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J.W. Wenrich's Manufactory
J.W. Wenrich's Manufactory

J.W. Wenrich's Manufactory

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This particular model began its life as a Pola plastic kit sold and it now has a nice home in New York. So come take a look at all the images of it!
Part Number: JWMC
Availability: OOPS! Time to make More....

Welcome to ...  "J.W. Wencich Manufactory"

Built 1993 by Richard E. Bendever

  This diorama began its life as a Pola plastic kit (Galvanizing Works). Frankly, I got sick and tired of people telling me that they couldn't build craftsman kits like I could. I kept explaining to them that they didn't need to build craftsman kits to have really good models. So, in order to prove a point, I built Wenrich's Manufactory.

    J.W. Wenrich's was awarded 3rd Place at the NMRA National Convention in Atlanta, Georgia in the Summer of 1995. The only reason Wenrich's took Third is because it had to compete with my Hooker's Point Lighthouse diorama. In my haste to get to the Convention, I forgot to cover the track so that this diorama would compete in the Off-Line category instead of On-Line.  Wenrich's was awarded 116 points, seven points higher than the winner of the Off-Line diorama. Either way, it was extremely fun proving my point!

 Photo Description #1: Would it be hard to believe that all of the details (except for the figures) are "cast in Hot Glue"? Look closely at the right photo. The barrels, drums, bumpers, chimneys, junk piles & clutter. machinery, ventilators, (and trucks in the rear of the building); they're all hot glue. Yep, and I even wrote an article about it in the 1996 NG&SL "Gazette" magazine."... Still, it was fun to learn some new modeling techniques. I suppose that I got lucky with this model since Dean Frytag brought several of the Contest Judges over to our table at the show and told them what I had shared with him about this being a plastic kit. I doubt I'll be able to slip something like this by the Judges again; or maybe...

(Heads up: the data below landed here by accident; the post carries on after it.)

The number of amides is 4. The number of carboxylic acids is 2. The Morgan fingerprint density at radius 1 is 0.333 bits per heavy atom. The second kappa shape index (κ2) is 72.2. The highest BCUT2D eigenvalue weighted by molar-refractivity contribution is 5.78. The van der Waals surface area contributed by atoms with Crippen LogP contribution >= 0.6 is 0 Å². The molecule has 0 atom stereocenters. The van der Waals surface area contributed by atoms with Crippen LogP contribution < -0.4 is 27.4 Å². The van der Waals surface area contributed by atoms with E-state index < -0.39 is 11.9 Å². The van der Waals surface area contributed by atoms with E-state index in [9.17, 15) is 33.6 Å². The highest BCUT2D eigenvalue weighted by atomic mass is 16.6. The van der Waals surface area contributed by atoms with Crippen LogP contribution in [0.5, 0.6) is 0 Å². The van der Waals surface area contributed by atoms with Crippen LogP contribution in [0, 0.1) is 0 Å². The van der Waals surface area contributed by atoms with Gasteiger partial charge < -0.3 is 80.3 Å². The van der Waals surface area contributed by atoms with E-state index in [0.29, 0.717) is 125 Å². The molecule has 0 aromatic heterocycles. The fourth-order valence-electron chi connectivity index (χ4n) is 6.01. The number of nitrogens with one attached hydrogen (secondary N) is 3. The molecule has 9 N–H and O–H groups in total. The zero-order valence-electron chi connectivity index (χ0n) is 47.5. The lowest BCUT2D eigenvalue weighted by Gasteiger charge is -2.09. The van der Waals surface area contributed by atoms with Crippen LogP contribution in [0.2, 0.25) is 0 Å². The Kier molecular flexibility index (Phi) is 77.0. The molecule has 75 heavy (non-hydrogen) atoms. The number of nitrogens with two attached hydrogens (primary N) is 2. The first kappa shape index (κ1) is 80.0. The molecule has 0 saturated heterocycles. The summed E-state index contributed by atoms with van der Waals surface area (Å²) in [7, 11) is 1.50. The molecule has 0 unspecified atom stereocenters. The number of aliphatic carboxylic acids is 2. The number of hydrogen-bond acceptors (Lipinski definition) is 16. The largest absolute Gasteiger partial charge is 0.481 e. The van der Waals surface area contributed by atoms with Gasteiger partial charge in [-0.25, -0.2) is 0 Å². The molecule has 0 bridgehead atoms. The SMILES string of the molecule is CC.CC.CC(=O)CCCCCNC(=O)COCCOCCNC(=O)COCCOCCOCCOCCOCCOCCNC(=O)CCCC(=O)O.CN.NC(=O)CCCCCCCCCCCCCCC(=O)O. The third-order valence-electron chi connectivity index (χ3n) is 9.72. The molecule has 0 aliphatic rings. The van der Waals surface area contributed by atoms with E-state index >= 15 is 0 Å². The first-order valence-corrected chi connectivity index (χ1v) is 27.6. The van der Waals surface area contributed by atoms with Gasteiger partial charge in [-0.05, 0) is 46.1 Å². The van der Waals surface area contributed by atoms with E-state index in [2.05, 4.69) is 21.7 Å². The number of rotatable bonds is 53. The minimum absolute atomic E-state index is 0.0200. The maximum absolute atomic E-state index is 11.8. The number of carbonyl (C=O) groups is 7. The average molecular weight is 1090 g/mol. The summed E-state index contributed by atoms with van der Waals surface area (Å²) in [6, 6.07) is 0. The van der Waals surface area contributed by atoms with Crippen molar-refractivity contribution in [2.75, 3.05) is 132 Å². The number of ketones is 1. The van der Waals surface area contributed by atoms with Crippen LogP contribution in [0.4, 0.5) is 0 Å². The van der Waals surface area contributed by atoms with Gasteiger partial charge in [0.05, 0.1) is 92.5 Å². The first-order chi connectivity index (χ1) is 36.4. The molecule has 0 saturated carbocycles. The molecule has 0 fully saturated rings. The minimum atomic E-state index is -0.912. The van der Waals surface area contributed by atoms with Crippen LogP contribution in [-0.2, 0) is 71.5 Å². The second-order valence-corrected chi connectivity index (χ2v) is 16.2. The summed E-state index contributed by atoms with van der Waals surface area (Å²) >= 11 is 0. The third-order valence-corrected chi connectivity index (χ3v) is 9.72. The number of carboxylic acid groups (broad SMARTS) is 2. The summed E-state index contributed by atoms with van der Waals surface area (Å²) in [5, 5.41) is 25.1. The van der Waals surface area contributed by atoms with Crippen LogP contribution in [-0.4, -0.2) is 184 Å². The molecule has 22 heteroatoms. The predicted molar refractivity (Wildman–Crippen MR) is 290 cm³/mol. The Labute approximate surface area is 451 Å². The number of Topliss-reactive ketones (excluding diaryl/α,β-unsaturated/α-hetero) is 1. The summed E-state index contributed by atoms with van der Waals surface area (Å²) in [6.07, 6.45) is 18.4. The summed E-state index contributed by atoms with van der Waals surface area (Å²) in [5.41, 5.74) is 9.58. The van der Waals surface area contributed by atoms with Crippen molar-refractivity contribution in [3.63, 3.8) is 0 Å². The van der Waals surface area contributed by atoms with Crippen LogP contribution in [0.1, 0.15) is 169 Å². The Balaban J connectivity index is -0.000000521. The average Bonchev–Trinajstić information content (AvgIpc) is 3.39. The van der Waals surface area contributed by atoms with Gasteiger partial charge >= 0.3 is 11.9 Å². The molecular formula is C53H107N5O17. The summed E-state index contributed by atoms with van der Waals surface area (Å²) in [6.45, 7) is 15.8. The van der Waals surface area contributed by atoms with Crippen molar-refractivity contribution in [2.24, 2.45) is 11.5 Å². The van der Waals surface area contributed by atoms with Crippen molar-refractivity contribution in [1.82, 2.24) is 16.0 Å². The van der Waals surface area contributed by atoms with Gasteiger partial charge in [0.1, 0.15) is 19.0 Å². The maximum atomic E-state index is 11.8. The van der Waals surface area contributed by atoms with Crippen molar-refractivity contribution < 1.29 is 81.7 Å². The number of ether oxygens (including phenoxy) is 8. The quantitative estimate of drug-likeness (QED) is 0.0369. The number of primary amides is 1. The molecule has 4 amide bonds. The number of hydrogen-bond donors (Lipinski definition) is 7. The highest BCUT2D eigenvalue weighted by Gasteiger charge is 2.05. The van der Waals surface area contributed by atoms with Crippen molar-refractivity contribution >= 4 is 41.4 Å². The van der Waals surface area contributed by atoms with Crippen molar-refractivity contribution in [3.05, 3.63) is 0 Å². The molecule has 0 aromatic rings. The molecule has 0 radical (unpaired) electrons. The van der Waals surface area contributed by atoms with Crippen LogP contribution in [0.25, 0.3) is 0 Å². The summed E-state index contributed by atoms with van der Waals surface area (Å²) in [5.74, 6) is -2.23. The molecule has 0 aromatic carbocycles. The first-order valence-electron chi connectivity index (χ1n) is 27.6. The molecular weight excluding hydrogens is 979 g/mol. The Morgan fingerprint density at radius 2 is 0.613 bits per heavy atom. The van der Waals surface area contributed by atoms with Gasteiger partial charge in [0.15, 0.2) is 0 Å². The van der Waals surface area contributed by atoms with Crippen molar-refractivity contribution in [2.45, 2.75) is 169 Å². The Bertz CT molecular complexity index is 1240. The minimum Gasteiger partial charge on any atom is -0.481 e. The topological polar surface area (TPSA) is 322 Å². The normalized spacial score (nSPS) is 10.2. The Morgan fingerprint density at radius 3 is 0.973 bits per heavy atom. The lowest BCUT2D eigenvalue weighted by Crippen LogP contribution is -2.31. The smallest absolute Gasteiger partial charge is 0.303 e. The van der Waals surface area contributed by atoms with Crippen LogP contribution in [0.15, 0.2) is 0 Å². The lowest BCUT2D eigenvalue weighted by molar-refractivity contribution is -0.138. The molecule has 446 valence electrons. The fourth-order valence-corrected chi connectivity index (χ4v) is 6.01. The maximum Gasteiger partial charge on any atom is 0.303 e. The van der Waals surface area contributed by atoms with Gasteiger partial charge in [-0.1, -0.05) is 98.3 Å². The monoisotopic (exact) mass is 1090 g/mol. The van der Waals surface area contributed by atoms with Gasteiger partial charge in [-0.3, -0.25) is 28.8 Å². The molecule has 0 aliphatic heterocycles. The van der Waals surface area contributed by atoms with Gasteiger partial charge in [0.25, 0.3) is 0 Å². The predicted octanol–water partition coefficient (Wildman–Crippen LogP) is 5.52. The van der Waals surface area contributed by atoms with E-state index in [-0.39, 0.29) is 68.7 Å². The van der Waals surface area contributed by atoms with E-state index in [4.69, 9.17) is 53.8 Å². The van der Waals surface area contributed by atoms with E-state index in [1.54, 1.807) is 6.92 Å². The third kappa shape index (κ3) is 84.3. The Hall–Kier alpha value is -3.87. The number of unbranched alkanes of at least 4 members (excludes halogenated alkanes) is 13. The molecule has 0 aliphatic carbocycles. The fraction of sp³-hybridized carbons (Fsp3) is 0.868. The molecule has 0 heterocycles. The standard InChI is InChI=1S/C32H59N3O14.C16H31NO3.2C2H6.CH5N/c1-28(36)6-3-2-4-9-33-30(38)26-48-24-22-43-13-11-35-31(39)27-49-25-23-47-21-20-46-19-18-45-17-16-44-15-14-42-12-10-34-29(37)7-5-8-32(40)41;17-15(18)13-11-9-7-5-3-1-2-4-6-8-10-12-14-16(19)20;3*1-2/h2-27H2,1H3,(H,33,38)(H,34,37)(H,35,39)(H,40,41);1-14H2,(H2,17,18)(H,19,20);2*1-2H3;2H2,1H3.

Photo Description #2: In the image at left, yes, even the car in the front of the image is a Hot Glue casting, as are all the rest of the roof details.  It's a lot of fun taking off the cover of this case and wiggling the chimney's with my finger as the people stare in amazement!.....



 Photo Description #3: The photo at right shows how I "Americanized" the European style tile roof to a material that we see here in the United States. In addition to the red brick color (originally this model was molded in a mustard yellow color) and the addition of trees made of flower wire and sisal rope fibers, we have a perfectly believable North Eastern industry!



  Photo Description #4: Don't attempt to adjust you monitor! The photo at left illustrates the risk of activating the patina process on real copper material and the possible variation of colors and changes the copper will change in to. The fluctuating colors of the patina process is all about how temperature and humidity or the lack thereof humidity in the air around the copper. More humidity and cooler temperatures and the patina turns a bright teal green. Not so much humidity and the patina goes to a faded pale white-ish green color. It's all about chemistry...


Photo Description #5: The image at right is a good view of the left rear of the structure and its multiple corners that even though fit well for a plastic kit, did not fit well enough to be considered a contest model and thusly falling to the scrutiny of the NMRA judging process. Quite a bit of time and effort was spent coaxing the corner joints with a variety of tools, heat gun and lacquer thinner to soften and fit the corners to judging perfection.



Photo Description #6: The photo at left shows .





 Photo Description #7: Photo at right

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